OIG Cries Foul on CMS Sexual Dysfunction Drug Reimbursements
Taxpayers paid more than $3.1 million in 2007 and 2008 for sexual or erectile dysfunction drugs such as Viagra that should not have been reimbursed under federal rules for Part D, according to a report Monday from the Office of Inspector General.
Since Jan. 1, 2007, Centers for Medicare and Medicaid Services rules prohibit the use of such drugs to treat sexual or erectile dysfunction, although they may be used for other indications approved by the U.S. Food and Drug Administration. One such approved use approved for some of these drugs, for example, is pulmonary hypertension.
"Of approximately $133 billion in gross drug costs included in (Medicare Advantage plans and private prescription drug plans prescriptions) for calendar years 2007 and 2008, CMS accepted (prescriptions) ...totaling $3,107,200 in gross drug costs for ED drugs approved only for the treatment of sexual or erectile dysfunction. Pursuant to Federal requirements, Part D should not have covered these drugs," the OIG report said.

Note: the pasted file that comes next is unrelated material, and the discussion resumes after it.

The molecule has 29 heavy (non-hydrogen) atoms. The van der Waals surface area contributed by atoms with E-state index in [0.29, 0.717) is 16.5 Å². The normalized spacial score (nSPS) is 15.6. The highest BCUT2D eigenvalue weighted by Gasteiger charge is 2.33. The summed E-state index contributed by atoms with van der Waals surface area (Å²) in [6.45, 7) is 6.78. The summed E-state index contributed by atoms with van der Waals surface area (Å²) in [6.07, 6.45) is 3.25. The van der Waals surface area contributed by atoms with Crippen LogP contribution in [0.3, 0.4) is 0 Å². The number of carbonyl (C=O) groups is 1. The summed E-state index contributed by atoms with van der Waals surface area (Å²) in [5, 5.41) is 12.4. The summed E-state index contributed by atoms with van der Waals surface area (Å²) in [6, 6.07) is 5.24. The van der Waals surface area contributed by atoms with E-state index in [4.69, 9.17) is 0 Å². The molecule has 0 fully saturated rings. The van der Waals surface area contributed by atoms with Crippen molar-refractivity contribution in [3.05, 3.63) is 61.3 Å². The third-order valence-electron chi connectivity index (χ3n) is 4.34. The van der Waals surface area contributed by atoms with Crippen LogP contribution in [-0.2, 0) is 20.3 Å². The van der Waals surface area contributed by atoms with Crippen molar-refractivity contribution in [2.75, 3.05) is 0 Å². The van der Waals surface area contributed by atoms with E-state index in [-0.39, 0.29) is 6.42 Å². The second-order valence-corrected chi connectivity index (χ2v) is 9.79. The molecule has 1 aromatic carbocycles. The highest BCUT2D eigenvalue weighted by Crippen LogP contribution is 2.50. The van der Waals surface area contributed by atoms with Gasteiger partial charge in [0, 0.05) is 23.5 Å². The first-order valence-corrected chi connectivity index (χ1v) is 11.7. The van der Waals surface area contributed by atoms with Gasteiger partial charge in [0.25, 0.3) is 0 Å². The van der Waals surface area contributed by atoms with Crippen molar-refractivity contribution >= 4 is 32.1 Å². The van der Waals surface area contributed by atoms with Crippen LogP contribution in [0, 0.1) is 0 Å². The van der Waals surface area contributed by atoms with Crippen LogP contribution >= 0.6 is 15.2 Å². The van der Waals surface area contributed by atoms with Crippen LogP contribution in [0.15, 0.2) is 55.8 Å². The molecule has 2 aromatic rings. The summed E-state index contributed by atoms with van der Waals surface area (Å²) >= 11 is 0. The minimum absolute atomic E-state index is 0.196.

"For example, (Part D) sponsors submitted records totaling $3,021,475 in gross drug costs for the drug Viagra.... FDA had not approved Viagra for the treatment of any condition other than sexual or erectile dysfunction at the time of our audit."
The OIG recommended that CMS determine if it can adjust payments for such drugs when they were used for erectile or sexual dysfunction. It also recommended that CMS strengthen its internal controls and collaborate with the FDA to keep a comprehensive list of such drugs, disseminate the list to drug plans and periodically update the software program to reject payment when the drugs are prescribed just for erectile dysfunction.